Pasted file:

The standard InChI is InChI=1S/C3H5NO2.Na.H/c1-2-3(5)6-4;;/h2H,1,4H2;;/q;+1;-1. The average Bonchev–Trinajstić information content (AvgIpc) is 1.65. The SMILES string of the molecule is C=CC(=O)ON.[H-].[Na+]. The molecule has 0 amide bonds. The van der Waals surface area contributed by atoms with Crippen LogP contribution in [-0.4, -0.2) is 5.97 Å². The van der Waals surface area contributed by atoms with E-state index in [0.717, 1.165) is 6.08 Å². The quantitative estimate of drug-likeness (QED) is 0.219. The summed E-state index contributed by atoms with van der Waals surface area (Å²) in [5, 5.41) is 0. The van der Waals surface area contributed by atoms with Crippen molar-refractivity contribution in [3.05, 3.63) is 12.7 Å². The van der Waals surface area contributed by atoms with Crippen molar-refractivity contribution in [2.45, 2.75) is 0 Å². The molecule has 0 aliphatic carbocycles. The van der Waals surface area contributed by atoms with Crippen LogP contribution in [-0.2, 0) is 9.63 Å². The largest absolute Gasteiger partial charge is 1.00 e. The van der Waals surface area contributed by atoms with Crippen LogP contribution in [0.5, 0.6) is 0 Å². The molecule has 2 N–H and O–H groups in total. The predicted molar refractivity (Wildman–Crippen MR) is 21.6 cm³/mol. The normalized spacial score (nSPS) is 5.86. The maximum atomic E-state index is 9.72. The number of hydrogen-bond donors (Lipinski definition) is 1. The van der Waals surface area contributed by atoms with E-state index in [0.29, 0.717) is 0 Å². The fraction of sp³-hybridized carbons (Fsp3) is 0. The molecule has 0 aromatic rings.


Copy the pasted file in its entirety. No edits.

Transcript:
The standard InChI is InChI=1S/C3H5NO2.Na.H/c1-2-3(5)6-4;;/h2H,1,4H2;;/q;+1;-1. The average Bonchev–Trinajstić information content (AvgIpc) is 1.65. The SMILES string of the molecule is C=CC(=O)ON.[H-].[Na+]. The molecule has 0 amide bonds. The van der Waals surface area contributed by atoms with Crippen LogP contribution in [-0.4, -0.2) is 5.97 Å². The van der Waals surface area contributed by atoms with E-state index in [0.717, 1.165) is 6.08 Å². The quantitative estimate of drug-likeness (QED) is 0.219. The summed E-state index contributed by atoms with van der Waals surface area (Å²) in [5, 5.41) is 0. The van der Waals surface area contributed by atoms with Crippen molar-refractivity contribution in [3.05, 3.63) is 12.7 Å². The van der Waals surface area contributed by atoms with Crippen molar-refractivity contribution in [2.45, 2.75) is 0 Å². The molecule has 0 aliphatic carbocycles. The van der Waals surface area contributed by atoms with Crippen LogP contribution in [-0.2, 0) is 9.63 Å². The largest absolute Gasteiger partial charge is 1.00 e. The van der Waals surface area contributed by atoms with Crippen LogP contribution in [0.5, 0.6) is 0 Å². The molecule has 2 N–H and O–H groups in total. The predicted molar refractivity (Wildman–Crippen MR) is 21.6 cm³/mol. The normalized spacial score (nSPS) is 5.86. The maximum atomic E-state index is 9.72. The number of hydrogen-bond donors (Lipinski definition) is 1. The van der Waals surface area contributed by atoms with E-state index in [0.29, 0.717) is 0 Å². The fraction of sp³-hybridized carbons (Fsp3) is 0. The molecule has 0 aromatic rings.